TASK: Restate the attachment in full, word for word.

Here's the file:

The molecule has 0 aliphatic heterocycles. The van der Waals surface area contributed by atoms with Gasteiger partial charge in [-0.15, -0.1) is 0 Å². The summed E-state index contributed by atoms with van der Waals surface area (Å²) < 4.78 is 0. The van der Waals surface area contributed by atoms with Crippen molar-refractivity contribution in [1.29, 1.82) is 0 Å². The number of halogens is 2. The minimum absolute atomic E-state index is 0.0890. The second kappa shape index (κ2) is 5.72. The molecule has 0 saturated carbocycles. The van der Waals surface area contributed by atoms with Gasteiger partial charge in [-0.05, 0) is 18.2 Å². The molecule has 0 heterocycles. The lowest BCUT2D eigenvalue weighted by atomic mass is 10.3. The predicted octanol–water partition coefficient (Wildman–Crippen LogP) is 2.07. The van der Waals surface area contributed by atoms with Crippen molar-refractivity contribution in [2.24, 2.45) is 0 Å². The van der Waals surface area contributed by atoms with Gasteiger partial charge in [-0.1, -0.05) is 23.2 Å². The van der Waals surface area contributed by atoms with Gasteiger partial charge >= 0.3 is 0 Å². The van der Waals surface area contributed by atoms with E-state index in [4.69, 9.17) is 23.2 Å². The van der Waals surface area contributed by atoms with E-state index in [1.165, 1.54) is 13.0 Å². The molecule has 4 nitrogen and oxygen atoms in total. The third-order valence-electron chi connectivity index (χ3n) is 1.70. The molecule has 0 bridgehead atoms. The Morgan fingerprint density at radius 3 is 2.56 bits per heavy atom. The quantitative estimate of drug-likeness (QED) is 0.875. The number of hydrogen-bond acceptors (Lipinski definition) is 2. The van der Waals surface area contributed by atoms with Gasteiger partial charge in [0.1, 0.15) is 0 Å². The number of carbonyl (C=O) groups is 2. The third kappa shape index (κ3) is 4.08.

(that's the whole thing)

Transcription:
The molecule has 0 aliphatic heterocycles. The van der Waals surface area contributed by atoms with Gasteiger partial charge in [-0.15, -0.1) is 0 Å². The summed E-state index contributed by atoms with van der Waals surface area (Å²) < 4.78 is 0. The van der Waals surface area contributed by atoms with Crippen molar-refractivity contribution in [1.29, 1.82) is 0 Å². The number of halogens is 2. The minimum absolute atomic E-state index is 0.0890. The second kappa shape index (κ2) is 5.72. The molecule has 0 saturated carbocycles. The van der Waals surface area contributed by atoms with Gasteiger partial charge in [-0.05, 0) is 18.2 Å². The molecule has 0 heterocycles. The lowest BCUT2D eigenvalue weighted by atomic mass is 10.3. The predicted octanol–water partition coefficient (Wildman–Crippen LogP) is 2.07. The van der Waals surface area contributed by atoms with Crippen molar-refractivity contribution in [2.24, 2.45) is 0 Å². The van der Waals surface area contributed by atoms with Gasteiger partial charge in [-0.1, -0.05) is 23.2 Å². The van der Waals surface area contributed by atoms with Gasteiger partial charge >= 0.3 is 0 Å². The van der Waals surface area contributed by atoms with E-state index in [4.69, 9.17) is 23.2 Å². The van der Waals surface area contributed by atoms with E-state index in [1.165, 1.54) is 13.0 Å². The molecule has 4 nitrogen and oxygen atoms in total. The third-order valence-electron chi connectivity index (χ3n) is 1.70. The molecule has 0 bridgehead atoms. The Morgan fingerprint density at radius 3 is 2.56 bits per heavy atom. The quantitative estimate of drug-likeness (QED) is 0.875. The number of hydrogen-bond acceptors (Lipinski definition) is 2. The van der Waals surface area contributed by atoms with Gasteiger partial charge in [0.1, 0.15) is 0 Å². The number of carbonyl (C=O) groups is 2. The third kappa shape index (κ3) is 4.08.